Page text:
Criminal justice reformers also raised concerns that private prisons have a profit motive to put more people behind bars. The companies that own these prisons, like the Corrections Corporation of America (CCA)and the GEO Group, stand to make more money if the prison population grows. Many private prison contracts mandate a minimum occupancy rate -- often 90 or even 100 percent. In some cases, the government must pay for 100-percent capacity regardless of how many beds are filled.
As a result, they've become a powerful lobbying force on Capitol Hill.
So it's perhaps not surprising to see that the stocks of CCA and GEO -- two of the largest private prison companies in the U.S. -- are crashing today on the Justice Department's news. As of this writing, shares of CCA stock (NYSE:CXW) are down by close to 40 percent, while shares of GEO (NYSE:GEO) are down by about 35 percent.
Corrections Corporation of America
Trading in both stocks at the moment is highly volatile, so these numbers are likely to change significantly by the day's end. But they signal that investors are worried about the long-term viability of these companies.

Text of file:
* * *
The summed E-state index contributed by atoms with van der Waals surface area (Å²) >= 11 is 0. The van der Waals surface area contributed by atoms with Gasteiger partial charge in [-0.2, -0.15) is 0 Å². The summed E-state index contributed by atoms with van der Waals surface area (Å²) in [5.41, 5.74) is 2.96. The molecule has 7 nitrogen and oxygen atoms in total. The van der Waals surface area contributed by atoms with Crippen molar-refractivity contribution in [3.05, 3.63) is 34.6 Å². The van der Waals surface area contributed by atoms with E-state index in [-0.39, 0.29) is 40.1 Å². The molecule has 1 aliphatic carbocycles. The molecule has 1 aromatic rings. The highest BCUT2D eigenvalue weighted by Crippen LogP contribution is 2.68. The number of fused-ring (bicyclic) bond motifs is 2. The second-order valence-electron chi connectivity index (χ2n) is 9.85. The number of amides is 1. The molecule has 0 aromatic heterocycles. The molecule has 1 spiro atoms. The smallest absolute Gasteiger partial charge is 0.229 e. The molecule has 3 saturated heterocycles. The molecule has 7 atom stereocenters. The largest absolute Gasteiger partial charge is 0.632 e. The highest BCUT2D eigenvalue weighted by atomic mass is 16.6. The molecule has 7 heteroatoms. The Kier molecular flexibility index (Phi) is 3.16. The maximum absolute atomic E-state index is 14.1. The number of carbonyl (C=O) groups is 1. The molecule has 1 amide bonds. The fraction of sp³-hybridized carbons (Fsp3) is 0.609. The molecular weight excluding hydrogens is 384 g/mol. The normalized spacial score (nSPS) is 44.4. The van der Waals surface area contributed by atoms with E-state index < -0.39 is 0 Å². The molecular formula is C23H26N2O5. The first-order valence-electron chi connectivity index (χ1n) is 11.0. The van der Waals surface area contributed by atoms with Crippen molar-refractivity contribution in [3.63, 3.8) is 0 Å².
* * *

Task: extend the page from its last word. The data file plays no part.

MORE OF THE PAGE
It's important to note, however, that the Justice Department's announcement only affects federal prisons. Many states contract with private prison companies too, and those relationships are unaffected.
It's also worth pointing out that the Justice Department's move was largely unexpected. In a June 8 call with investors, the CEO of Corrections Corporation of America assured investors that "I think we’ll be just fine" regardless of who wins the White House in November.
"I think about the next president, whoever that is, if it’s Hillary Clinton or if it’s Donald Trump, there’s going to be so many things that he or she are going to have to deal with next year or next administration, both nationally and internationally, that I think having a view on our business, our industry is going to be really, really low on the priority list,” CEO Damon Hininger said at the time.
If today's decision is any indication, it's likely that private prisons were higher up on federal priority lists than Hininger had expected.
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